4. Discussion

4.1. Comparison Analysis on Existing Robotic Designs for Ankle Rehabilitation. Wearable ankle rehabilitation robotic systems usually have one to three DOFs [5, 6, 15]. Yu et al. [15] developed a knee-ankle-foot robot for gait training of stroke patients. Park et al. [5] designed a bio-inspired soft wearable robotic device for assisting dorsiflexion and plantarflexion as well as inversion and eversion to provide assistance during gait. The main feature of the device is the use of soft structure for providing assistance without restricting natural ankle motion. The MIT Anklebot by Roy et al. [6] was actively actuated in two of the robot's three DOFs (dorsiflexion/plantarflexion and inversion/eversion) for correcting the gait pattern. These wearable robotic systems are preferably used in a mobile way or combined in a lower limb exoskeleton system. By contrast, platform-based robotic systems focus solely on ankle exercises rather than the gait training.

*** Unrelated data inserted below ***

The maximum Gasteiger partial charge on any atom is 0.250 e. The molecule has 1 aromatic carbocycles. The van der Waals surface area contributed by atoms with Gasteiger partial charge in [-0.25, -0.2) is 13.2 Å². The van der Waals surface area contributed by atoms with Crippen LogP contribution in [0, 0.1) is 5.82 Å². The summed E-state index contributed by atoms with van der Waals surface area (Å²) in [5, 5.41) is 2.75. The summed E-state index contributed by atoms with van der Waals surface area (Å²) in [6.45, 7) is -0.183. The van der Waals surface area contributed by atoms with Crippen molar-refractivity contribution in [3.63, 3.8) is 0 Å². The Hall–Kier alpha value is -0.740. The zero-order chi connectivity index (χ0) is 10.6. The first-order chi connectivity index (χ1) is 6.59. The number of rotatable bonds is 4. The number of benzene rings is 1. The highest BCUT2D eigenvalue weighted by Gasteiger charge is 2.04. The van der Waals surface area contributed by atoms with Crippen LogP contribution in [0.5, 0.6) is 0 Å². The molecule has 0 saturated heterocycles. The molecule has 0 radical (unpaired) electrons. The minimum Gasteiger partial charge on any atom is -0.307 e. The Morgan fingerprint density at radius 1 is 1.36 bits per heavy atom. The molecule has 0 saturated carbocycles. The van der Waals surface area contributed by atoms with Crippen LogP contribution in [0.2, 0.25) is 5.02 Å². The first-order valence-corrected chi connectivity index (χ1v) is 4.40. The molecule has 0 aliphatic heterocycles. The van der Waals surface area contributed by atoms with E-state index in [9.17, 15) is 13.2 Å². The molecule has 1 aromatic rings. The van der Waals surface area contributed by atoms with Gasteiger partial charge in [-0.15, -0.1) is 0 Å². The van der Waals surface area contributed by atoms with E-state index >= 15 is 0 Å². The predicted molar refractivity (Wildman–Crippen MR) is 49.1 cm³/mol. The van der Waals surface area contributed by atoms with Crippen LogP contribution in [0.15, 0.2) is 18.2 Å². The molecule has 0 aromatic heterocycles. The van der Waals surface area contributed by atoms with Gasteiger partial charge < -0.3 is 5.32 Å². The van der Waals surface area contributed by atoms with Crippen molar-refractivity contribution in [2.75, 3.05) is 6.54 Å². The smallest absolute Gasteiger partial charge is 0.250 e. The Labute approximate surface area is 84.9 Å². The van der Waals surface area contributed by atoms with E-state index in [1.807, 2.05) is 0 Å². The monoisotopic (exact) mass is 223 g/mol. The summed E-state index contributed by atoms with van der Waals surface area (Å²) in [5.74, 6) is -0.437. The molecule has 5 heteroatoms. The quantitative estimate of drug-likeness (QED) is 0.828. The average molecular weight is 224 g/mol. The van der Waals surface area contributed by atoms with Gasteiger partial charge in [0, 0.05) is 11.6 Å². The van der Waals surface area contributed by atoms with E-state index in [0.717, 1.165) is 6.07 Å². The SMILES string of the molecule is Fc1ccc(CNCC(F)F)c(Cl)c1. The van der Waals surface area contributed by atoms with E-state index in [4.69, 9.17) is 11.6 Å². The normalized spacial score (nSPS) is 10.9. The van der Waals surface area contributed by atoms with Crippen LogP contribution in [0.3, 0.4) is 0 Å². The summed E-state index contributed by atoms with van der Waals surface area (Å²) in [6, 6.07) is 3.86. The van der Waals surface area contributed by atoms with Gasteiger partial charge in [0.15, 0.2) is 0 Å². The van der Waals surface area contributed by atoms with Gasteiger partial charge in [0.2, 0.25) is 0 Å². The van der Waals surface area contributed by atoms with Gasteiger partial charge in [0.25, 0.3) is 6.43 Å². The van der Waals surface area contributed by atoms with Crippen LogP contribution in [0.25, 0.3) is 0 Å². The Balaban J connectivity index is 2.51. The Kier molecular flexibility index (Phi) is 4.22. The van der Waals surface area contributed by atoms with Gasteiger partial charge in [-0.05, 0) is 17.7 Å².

A variety of platform-based robotic systems have been proposed and developed based on the consideration of ankle anatomy. The simplest representation of ankle motion is a hinge joint in the sagittal plane. A platform following this model is the ankle stretching device developed by Zhang et al. [7]. This is reasonable for a specific application such as muscle stretching along dorsiflexion, although the hinge model ignores ankle inversion and eversion. The biaxial model [24] considers foot motion to be equivalent to rotations about two hinges in series, which is similar to the OptiFlex Ankle CPM system reviewed in [20]. While this device is able to provide anatomical motion for the ankle to enhance patient comfort and compliance, its workspace cannot cover the actual foot motion since the axes of rotation are skewed and angular displacements in the ankle and subtalar joints produce rotations of the foot in all three planes. Lundberg et al. [25] found that the axes of ankle joint vary with the foot orientation, which may also impede the application of the biaxial mode. The ankle robot developed by Saglia et al. [3] has the same DOFs (dorsiflexion/ plantarflexion and inversion/eversion) as the OptiFlex Ankle CPM system. One difference is that its axes of rotation can be adjusted by advanced adaptive control techniques. With regard to the kinematics of the ankle-foot complex, Siegler et al. [26] demonstrated that neither the ankle joint nor the subtalar joint was acting as an ideal hinge joint with fixed axes of rotation. The motion of the ankle-foot complex is actually the result of rotations about both joints. The contribution of the ankle joint to dorsiflexion/plantarflexion is larger than that of the subtalar joint, the contribution of the subtalar joint to inversion/eversion is larger than that of the ankle joint, and the ankle and subtalar joints have approximately equal contributions to adduction/abduction. From this point, a three-DOF rehabilitation system is more suitable for comprehensive ankle therapy.